The Calgary Fire Department could be facing up to a $9 million cut to its budget, as city council attempts to find $60 million in savings to ease the rising property tax burden on small business. 

According to the Calgary Firefighters Association (CFA), the cuts will have to come directly from the CFD’s 2019 operating budget. 

CFA President Mike Henson, says he hasn’t been made aware of what areas could be cut, but says the move will directly impact all Calgarians who rely on emergency fire services. 

“In the last four years I believe that the chief and his administration have cut all the back of house so that leaves only frontline services, which could be cut now.”

Henson says more cuts to the CFD operating budget could also mean fire crews take even longer to respond to calls. 

According to the City of Calgary, the CFD achieves its self-imposed seven minute response time on less than 85 per cent of its calls. 

“We’re understaffed now as it is so longer response times are certainly a possibility,” Henson said.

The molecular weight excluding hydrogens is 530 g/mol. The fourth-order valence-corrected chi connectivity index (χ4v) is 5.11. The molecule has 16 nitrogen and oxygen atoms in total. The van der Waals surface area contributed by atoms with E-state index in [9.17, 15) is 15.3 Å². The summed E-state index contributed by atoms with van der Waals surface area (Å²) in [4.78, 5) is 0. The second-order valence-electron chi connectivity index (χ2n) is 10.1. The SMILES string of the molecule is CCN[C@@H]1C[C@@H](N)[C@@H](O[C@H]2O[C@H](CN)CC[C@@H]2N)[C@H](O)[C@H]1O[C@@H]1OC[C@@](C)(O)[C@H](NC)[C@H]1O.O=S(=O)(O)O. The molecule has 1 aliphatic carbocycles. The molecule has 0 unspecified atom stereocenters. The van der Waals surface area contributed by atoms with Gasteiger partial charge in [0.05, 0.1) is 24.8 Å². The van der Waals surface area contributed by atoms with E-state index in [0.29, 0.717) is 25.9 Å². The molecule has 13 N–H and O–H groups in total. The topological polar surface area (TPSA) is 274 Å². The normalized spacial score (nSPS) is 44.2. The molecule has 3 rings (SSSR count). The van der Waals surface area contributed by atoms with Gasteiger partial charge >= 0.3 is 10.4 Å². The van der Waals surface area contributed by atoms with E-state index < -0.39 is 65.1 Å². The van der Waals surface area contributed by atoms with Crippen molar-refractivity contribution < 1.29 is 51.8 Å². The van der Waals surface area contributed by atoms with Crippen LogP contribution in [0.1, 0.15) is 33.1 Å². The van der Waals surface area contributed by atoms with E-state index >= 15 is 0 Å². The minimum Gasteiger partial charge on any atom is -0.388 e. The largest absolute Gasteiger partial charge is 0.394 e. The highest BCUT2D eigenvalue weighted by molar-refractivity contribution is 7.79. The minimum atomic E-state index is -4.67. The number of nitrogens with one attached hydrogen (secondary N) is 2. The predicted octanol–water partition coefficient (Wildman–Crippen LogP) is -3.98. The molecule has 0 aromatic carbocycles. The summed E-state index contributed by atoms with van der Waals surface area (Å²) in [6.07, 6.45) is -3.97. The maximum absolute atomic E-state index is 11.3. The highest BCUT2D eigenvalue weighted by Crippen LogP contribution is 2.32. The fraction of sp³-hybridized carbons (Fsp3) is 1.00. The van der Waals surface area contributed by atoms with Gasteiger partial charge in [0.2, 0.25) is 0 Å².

“The city decided to cut the class of 40 CFD recruits that was going to start work on July 15 so that will put us further understaffed.”

The CFD has already had a $20 million cut from its budget over the last four years.

Henson says frontline services are at risk and he doesn’t believe the city should make such drastic cuts.

“Obviously the small business community has been very vocal and said they can’t pick up the share of those taxes,” he said.  “It’s not going to be a popular thing, but perhaps residential taxes have to increase to make up that money? We live in an A1 city with A1 services, if we want those services someone has to pay for them.”

The City of Calgary’s property tax calculator shows that the CFD accounts for 7.8 per cent of the city’s annual budget. The $9 million cut would be 15 per cent of the $60 million in savings that council is aiming for. 

“I’m heartsick and really torn up about it,” said Ward 9 Councillor Gian-Carlo Carra, who has previously pushed city council to keep heavy rescue equipment at the Ogden fire station.

“Because of the capriciousness of the system we’re locked into, we have to cut the fire department and our emergency services that I fought so hard for are now on the chopping block to save the businesses that I fight so hard for,” said Carra,
“So it’s a really horrific situation to be in.”

Carra said the city is finding a band-aid solution this year, but needs to talk about changes to the tax shift moving forward.

City administration is set to reveal the details of the budget cut package at a council meeting sometime in late July.